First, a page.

Posted by: Erik Beck | January 28, 2016 11:17 AM
Wonder Man's series does actually get footnoted a fair bit in West Coast. Especially in a streak of issues concurrent/following the storyline in Wonder Man where Simon becomes a poor man's Hulk and then quits the team. And another that comes to mind is in #92, Goliath refers to his appearances in Wonder Man and it is footnoted. And of course during Galactic Storm there's probably a few footnotes pointing towards it. I mostly remember because it is exactly HOW I found out about the series and read it. When I was reading West Coast, it was pointed out enough that it felt substantially important. Maybe by this point you were just blanking out footnotes?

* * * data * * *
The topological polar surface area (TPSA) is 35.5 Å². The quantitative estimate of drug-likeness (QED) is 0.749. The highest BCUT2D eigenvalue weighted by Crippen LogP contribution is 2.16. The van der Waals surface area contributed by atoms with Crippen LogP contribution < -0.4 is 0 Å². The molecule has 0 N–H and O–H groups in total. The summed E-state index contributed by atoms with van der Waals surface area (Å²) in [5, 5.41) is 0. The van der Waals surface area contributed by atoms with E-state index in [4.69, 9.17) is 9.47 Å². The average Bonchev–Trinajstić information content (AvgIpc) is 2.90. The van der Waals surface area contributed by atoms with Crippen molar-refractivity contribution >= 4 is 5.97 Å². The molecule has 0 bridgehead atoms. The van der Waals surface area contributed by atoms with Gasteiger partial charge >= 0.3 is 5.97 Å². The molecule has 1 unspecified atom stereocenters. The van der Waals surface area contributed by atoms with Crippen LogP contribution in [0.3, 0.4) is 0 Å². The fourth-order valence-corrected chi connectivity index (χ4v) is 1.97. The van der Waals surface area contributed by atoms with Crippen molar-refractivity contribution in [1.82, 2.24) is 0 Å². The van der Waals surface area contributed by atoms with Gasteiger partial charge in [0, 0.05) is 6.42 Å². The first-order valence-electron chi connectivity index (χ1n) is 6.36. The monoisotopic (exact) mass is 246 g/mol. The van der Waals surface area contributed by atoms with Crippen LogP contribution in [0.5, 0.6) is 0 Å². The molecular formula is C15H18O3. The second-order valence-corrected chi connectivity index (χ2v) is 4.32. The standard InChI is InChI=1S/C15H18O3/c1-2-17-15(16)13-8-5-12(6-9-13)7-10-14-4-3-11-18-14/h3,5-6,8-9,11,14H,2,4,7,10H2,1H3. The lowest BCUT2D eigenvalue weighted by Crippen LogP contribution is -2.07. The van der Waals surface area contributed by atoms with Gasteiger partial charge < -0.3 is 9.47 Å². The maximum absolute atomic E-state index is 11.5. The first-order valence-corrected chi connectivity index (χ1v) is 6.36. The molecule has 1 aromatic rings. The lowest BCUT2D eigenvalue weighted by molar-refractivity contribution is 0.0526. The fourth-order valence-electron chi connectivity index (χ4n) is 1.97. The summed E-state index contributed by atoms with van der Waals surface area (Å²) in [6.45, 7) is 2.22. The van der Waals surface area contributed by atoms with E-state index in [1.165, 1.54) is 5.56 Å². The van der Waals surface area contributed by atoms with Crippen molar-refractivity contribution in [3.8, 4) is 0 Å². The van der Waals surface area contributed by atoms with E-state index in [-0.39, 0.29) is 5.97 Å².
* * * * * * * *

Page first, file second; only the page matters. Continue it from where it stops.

Posted by: AF | January 28, 2016 1:00 PM
In my personal case, I stopped reading AWC after the Hollywood Horror storyline, so before the issues you mention. But by then, they must have been running concurrently for several months without me realizing it (I had a subscription to AWC so wasn't in a store and wouldn't have seen Wonder Man on the shelves).
Posted by: Erik Beck | January 28, 2016 1:17 PM
Comments are now closed.